Previously, we showed that a tight association of viral HA with lipid raft domains localized in the cell membrane is crucial for activating the virus-induced MAPK signal cascade . Three highly conserved cysteine residues in the HA cytoplasmic tail of A/FPV/Rostock/34 (H7N1) at positions 551, 559, and 562 serve as acylation (palmitoylation) sites that are important for HA/lipid raft association , ERK activation, nuclear RNP export, and subsequently infectivity . Insufficient transport of HA from the cytoplasm to the cell surface was shown to be responsible for the low activation of ERK . Like the H7N1-HA, the HAs from the two IVAs examined in this study also possess cysteine residues at these positions (Fig. 12). On the basis of this observation, we assume that the HAs of the H1N1 and H3N2 viruses used in this study should therefore be able to interact with lipid raft domains to activate the MAPK signal cascade. Unlike the H3N2 subtype, the H1N1 showed a severely reduced ability to activate ERK to the level required for efficient virus replication. FACS and IFA analyses revealed that more H3N2-HA was expressed and accumulated on the membranes of infected cells than was H1N1-HA. This finding further supports previously published data and suggests that the difference in membrane accumulation of the H3N2-HA compared to the H1N1-HA triggers higher activation of the MAPK cascade and more efficient nuclear RNP export.
Next, we tried to figure out the fundamental reasons why the H3N2 strain replicates more efficiently than the H1N1 subtype does. It is noteworthy that most of the currently circulating H5N1 strains with pandemic potential replicate very fast and exhibit high lethality in various hosts. The viral polymerase genes, particularly PB1 and PB2, contribute to the virulence of the human A/Vietnam/1203/04 (H5N1) influenza virus in mice and ferrets . Sequence analysis of the two IVAs examined in the current study revealed differences in 42 amino acid (aa) residues in the PB1 genes. Interestingly, compared with the sequence of the PB1 of A/Vietnam/1203/04, that of H3N2-PB1 differs by only 21 residues, while that of the H1N1-PB1 differs by 34. Furthermore, accumulating evidence indicates that from 1918 to 1947, the human H1N1 viruses contained PB1 genes with a full-length PB1-F2, whereas beginning in 1956, human H1N1 strains contain a PB1-F2 that is truncated after codon 57 . Most of the recent human H3N2 virus isolates encode an intact PB1-F2 . PB1-F2 protein is encoded in the +1 open-reading frame of segment-2 RNA . The C-terminal domain of PB1-F2 contains the mitochondrial signal and can trigger apoptosis in specific immune-related cells [36, 37]. Zamarin et al. have demonstrated that full-length PB1-F2 contributes to the virus' pathogenesis in mice . Interestingly, the PB1-F2 gene of the H3N2 virus used in this study consists of 90 aa residues (full length), whereas that of the H1N1 consists of only 57 aa. The facts that H3N2-PB1 has higher homology with H5N1-PB1 and that the PB1-F2 protein of H3N2 has a full-length sequence, may explain why the H3N2 subtype replicates more efficiently than does the H1N1 virus and induces higher activation levels of the MAPK signal cascade.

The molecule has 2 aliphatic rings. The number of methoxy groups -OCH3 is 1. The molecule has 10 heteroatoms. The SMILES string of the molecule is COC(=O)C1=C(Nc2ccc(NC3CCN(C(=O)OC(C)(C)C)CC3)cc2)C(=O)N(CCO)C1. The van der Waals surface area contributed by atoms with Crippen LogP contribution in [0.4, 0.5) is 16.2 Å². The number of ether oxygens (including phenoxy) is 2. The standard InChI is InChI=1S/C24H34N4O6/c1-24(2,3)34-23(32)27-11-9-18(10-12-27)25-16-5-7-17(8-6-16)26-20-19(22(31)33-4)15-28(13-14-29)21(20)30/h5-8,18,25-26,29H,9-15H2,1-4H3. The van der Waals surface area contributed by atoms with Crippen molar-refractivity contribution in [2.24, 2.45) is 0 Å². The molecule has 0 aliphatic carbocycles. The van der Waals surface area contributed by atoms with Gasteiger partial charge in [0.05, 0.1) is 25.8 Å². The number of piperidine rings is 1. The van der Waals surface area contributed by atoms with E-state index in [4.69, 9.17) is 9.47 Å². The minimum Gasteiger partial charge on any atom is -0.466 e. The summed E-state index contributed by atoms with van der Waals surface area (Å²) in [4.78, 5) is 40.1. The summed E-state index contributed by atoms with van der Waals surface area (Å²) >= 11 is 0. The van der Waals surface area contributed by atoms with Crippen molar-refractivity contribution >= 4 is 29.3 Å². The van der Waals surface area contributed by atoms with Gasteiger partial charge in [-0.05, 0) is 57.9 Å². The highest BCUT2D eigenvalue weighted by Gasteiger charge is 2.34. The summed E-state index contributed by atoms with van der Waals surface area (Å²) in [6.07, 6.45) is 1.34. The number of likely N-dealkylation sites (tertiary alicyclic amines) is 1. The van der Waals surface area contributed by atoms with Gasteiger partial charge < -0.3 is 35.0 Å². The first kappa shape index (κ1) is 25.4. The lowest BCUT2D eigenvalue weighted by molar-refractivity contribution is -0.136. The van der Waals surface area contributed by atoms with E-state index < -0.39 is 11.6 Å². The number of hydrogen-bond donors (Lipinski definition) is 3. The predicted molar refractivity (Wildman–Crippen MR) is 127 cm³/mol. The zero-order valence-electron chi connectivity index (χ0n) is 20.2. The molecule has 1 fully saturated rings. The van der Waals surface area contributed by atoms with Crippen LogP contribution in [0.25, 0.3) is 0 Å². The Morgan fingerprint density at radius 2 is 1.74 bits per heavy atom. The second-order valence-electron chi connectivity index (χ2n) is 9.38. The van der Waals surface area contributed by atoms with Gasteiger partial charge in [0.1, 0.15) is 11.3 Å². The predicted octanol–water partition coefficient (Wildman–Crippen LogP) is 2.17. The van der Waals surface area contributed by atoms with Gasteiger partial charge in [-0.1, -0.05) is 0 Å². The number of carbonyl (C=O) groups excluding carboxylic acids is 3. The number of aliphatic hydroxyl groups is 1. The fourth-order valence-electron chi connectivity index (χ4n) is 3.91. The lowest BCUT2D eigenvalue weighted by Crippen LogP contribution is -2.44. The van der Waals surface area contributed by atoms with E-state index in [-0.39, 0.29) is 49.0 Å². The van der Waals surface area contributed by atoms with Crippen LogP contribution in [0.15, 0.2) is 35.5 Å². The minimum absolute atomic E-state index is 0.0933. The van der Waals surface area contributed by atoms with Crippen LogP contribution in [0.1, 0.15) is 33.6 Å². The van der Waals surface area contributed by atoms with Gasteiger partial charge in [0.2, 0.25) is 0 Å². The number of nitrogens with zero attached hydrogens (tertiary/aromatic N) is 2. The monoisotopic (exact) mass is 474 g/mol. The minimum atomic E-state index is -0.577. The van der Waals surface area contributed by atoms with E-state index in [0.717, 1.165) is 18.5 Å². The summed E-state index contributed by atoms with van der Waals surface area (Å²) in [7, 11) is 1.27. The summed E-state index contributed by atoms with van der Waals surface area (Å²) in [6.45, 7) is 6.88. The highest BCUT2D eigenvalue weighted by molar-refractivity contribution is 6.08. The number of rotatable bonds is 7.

All together, our findings led us to conclude that the viral polymerase complex contributes to the activation of HA-induced MAPK signaling. Influenza virus takes advantage of this event, in turn, to optimize viral growth. Our current data suggest that higher viral polymerase activity enhances the replication and transcription of viral RNA, which leads to greater expression of the viral HA protein and its accumulation on the cell surface late during virus replication. This in turn results in stronger ERK activation and thereby to more efficient nuclear RNP export and formation of infectious progeny virions. Understanding such a mechanism essential for influenza virus replication may also be a basis for the development of therapeutic implications, such as antiviral drug that reduces the polymerase activity leading to decreased HA-membrane accumulation and declined activation of the MAPK pathway.
These results showed that HK/218449/06 (H3N2) influenza virus replicates more efficiently than HK/218847/06 (H1N1) subtype does. Infection with the H3N2 strain induced higher activation levels of the Raf/MEK/ERK (MAPK) signal cascade essential for virus replication. The previous study demonstrated the role of HA as an inducer of MAPK signaling causing enhanced nuclear RNP export at late time point of infectious cycle. Applying reverse genetic systems, we could show that the viral polymerase proteins (particularly PB1 and PB2) of the H3N2 influenza virus possess higher polymerase activity and that the PB1 protein of the H3N2 influenza virus contributes to the elevated HA-induced ERK activation, increased cytoplasmic RNP localization and higher virus titers.